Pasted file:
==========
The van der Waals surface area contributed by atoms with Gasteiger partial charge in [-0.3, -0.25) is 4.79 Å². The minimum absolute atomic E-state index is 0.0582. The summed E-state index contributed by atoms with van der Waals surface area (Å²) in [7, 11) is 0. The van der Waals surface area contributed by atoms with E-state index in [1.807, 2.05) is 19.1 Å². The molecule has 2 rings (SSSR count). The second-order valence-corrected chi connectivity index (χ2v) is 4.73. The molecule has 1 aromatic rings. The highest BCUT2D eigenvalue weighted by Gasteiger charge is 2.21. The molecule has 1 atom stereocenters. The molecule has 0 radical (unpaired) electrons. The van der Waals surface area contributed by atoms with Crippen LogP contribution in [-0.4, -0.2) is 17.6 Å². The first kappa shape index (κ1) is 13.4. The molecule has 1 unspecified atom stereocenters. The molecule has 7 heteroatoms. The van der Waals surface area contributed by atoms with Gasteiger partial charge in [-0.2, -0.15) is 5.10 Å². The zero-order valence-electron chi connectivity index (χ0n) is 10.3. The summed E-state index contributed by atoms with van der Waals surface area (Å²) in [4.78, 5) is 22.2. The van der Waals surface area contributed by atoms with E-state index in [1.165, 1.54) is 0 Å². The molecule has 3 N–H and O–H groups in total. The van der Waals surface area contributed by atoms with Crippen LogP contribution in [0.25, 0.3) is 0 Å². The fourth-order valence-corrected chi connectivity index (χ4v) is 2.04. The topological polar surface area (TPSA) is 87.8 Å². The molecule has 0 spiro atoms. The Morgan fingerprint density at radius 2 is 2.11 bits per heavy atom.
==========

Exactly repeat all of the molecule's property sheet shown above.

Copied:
The van der Waals surface area contributed by atoms with Gasteiger partial charge in [-0.3, -0.25) is 4.79 Å². The minimum absolute atomic E-state index is 0.0582. The summed E-state index contributed by atoms with van der Waals surface area (Å²) in [7, 11) is 0. The van der Waals surface area contributed by atoms with E-state index in [1.807, 2.05) is 19.1 Å². The molecule has 2 rings (SSSR count). The second-order valence-corrected chi connectivity index (χ2v) is 4.73. The molecule has 1 aromatic rings. The highest BCUT2D eigenvalue weighted by Gasteiger charge is 2.21. The molecule has 1 atom stereocenters. The molecule has 0 radical (unpaired) electrons. The van der Waals surface area contributed by atoms with Crippen LogP contribution in [-0.4, -0.2) is 17.6 Å². The first kappa shape index (κ1) is 13.4. The molecule has 1 unspecified atom stereocenters. The molecule has 7 heteroatoms. The van der Waals surface area contributed by atoms with Gasteiger partial charge in [-0.2, -0.15) is 5.10 Å². The zero-order valence-electron chi connectivity index (χ0n) is 10.3. The summed E-state index contributed by atoms with van der Waals surface area (Å²) in [4.78, 5) is 22.2. The van der Waals surface area contributed by atoms with E-state index in [1.165, 1.54) is 0 Å². The molecule has 3 N–H and O–H groups in total. The van der Waals surface area contributed by atoms with Crippen LogP contribution in [0.25, 0.3) is 0 Å². The fourth-order valence-corrected chi connectivity index (χ4v) is 2.04. The topological polar surface area (TPSA) is 87.8 Å². The molecule has 0 spiro atoms. The Morgan fingerprint density at radius 2 is 2.11 bits per heavy atom.